Search SFE    Search EoF

  Omit cross-reference entries  

Welcome to the Encyclopedia of Science Fiction, Fourth Edition. Some sample entries appear below. Click here for the Introduction; here for the masthead; here for Acknowledgments; here for the FAQ; here for advice on citations. Find entries via the search box above (more details here) or browse the menu categories in the grey bar at the top of this page.

Site updated on 21 January 2022
Sponsor of the day: Dublin 2019 – An Irish Worldcon
Logo

Kip, Leonard

(1826-1906) US lawyer and author, much of whose work reflects his experiences in the California Gold Rush of 1849; though some of his novels contain trace elements of the supernatural, he is of interest here mainly for Hannibal's Man (1873 chap), a Sleeper Awakes tale in which a truculent Carthaginian is aroused from a glacier, which is included in Hannibal's Man and other Tales: The Argus Christmas Stories (coll 1878). Along with the title story and some fantasies, the volume includes "The ...

O'Guilin, Peadar

Working name of Irish author Peadar Ó Guilín (1968-    ), who began to publish work of genre interest with "Charly's Ark" in Albedo One for Summer 1994; much of his short work was assembled as Forever in the Memory of God and Other Stories (coll 2014). O'Guilin's first series, the Young Adult Bone World Trilogy beginning with The Inferior (2007), is located in what may be a Pocket Universe, possibly Underground, or perhaps within a Generation Starship; in this ...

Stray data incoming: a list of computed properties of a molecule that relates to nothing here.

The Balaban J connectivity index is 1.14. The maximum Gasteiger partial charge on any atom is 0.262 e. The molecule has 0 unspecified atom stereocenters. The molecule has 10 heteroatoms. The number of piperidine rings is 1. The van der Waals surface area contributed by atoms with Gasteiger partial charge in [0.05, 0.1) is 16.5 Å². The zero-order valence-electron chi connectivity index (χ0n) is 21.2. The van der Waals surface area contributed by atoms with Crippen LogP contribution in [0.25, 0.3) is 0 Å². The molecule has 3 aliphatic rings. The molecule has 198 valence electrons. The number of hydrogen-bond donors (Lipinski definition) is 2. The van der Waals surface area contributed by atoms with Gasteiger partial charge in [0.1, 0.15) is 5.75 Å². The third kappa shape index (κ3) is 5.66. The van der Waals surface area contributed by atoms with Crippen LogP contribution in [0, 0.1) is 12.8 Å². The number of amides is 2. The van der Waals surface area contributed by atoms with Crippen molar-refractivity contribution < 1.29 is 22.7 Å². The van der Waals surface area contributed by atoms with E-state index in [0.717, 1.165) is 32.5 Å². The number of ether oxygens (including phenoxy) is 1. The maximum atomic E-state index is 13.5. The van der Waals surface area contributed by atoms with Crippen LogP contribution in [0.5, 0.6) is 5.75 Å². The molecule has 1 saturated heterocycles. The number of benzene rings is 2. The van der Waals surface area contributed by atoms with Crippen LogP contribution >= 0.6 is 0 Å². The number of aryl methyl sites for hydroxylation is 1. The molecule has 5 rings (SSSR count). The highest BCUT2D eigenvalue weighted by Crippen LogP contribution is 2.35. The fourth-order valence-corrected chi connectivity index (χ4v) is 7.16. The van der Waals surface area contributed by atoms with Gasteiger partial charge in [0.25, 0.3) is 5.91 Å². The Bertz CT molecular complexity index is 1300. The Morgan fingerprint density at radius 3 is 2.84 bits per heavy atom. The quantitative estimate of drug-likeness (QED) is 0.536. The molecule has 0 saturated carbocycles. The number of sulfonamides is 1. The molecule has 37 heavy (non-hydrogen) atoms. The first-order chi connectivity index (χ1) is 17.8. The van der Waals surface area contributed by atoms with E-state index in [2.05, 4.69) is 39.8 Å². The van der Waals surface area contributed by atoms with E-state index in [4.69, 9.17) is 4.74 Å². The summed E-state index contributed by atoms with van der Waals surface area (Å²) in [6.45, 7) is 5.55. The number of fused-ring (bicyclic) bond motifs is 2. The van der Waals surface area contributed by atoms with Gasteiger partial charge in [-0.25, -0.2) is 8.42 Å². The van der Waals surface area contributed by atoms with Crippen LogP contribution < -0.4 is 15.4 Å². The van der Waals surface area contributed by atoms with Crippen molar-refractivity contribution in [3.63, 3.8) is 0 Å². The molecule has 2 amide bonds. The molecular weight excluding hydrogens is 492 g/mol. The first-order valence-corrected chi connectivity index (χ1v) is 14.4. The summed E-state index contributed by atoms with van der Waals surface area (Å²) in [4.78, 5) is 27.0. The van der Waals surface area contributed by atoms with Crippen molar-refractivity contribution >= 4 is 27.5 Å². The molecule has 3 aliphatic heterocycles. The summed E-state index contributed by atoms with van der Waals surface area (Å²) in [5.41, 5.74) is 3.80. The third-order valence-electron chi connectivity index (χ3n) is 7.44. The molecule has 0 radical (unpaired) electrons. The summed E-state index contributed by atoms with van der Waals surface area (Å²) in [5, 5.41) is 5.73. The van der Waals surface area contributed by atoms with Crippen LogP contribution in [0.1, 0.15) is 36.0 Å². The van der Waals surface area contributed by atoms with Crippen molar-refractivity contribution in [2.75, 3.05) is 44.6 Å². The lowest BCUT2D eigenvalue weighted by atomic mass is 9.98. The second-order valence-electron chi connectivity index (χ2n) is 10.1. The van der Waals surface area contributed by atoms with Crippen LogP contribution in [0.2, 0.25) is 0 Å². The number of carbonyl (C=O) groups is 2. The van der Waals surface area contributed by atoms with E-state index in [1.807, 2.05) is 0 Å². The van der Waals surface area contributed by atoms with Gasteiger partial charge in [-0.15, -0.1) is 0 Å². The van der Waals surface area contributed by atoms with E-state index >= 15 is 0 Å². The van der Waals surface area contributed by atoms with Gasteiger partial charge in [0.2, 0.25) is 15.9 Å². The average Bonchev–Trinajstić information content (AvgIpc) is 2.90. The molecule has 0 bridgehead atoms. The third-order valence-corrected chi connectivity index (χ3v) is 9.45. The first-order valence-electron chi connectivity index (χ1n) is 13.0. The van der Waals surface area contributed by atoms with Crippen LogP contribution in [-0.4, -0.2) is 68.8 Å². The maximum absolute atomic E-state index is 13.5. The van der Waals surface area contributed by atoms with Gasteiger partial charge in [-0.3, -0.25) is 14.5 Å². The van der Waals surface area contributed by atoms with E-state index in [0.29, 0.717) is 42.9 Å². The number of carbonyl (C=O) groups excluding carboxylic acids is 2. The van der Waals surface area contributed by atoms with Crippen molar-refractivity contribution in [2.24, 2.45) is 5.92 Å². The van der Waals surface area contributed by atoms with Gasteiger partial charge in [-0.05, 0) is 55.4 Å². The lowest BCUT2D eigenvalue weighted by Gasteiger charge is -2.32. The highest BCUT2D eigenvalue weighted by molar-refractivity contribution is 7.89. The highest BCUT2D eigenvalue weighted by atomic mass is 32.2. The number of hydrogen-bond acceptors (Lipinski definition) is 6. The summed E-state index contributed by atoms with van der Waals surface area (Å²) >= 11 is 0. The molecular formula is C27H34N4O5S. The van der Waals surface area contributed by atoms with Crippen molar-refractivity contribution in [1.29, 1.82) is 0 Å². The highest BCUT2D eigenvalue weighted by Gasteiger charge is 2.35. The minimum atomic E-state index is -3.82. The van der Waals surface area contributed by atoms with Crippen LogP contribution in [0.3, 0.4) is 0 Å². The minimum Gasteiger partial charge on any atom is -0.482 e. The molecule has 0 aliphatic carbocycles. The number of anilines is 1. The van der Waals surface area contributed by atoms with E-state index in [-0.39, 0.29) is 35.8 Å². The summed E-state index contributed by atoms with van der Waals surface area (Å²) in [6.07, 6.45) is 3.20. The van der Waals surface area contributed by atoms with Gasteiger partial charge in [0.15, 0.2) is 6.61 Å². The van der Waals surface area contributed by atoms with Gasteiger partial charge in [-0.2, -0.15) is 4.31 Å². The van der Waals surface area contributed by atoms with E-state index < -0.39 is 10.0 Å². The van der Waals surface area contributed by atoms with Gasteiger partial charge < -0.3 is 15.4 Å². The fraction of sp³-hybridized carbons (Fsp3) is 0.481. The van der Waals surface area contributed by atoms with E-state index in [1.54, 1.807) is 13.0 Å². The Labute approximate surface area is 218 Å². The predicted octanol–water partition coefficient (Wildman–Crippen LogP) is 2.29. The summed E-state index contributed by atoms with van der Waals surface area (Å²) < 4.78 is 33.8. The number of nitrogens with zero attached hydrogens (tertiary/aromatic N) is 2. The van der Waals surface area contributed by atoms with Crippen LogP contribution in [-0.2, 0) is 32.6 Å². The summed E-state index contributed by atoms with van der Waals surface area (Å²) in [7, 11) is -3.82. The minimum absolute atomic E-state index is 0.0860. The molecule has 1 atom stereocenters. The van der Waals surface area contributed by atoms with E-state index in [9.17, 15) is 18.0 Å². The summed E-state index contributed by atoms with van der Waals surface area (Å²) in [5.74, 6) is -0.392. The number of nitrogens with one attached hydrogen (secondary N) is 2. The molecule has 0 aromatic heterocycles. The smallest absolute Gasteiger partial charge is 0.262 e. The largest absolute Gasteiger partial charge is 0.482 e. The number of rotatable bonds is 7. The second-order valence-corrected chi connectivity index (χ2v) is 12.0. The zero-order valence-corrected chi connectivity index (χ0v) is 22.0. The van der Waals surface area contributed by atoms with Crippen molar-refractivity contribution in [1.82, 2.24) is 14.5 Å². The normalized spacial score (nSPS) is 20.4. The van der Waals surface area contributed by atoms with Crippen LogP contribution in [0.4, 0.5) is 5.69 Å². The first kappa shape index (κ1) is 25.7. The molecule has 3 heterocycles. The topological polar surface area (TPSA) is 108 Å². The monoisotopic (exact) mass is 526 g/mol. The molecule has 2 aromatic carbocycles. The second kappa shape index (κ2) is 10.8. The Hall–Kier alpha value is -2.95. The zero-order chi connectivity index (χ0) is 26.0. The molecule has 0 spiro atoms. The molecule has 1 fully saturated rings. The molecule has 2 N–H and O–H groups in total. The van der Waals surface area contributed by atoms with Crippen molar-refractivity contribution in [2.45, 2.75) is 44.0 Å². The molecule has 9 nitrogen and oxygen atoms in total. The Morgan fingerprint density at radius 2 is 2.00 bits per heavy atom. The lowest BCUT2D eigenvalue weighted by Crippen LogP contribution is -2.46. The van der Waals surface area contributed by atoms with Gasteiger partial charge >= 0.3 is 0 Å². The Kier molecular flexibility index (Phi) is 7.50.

Tanner, Mack

(1937-    ) US author perhaps best known for his nonfiction advocacy of an armed America, Armed-Citizen Solution to Crime in the Streets: So Many Criminals, So Few Bullets (1995). In his Target series of thrillers, Target: Intruder (1990) features an ancient deepsea Monster and its assault on American warships. [JC]

Wyatt, Rachel

(1929-    ) UK-born dramatist and author, in Canada from 1957; of some sf interest is her first novel, The String Box (1970), set in a surrealized but seemingly Near Future City (see Absurdist SF) whose inhabitants follow maddening sets of rules to survive; possession of the eponymous box counts enormously. [JC]

Slavery

The unpleasant human institution of slavery is frequently extrapolated into spacegoing sf futures. One notable instance is Robert A Heinlein's Citizen of the Galaxy (September-December 1957 Astounding; 1957), which opens with the young protagonist being sold as a slave on a colony world whose Economics revolve around this practice, and closes with him – now free and in a position of some power – working from Earth to oppose the deeply rooted interstellar slave trade. A similar story ...

Clute, John

(1940-    ) Canadian critic, editor and author, in the UK from 1969; married to Judith Clute from 1964, partner of Elizabeth Hand since 1996. His first professional publication was the long sf-tinged poem "Carcajou Lament" (Winter 1960 [ie Autumn 1959] Triquarterly), though he only began publishing sf reviews in 1964 and sf proper with "A Man Must Die" in New Worlds for November 1966, where much of his earlier criticism also appeared. This criticism, despite some studiously ...



x
This website uses cookies.  More information here. Accept Cookies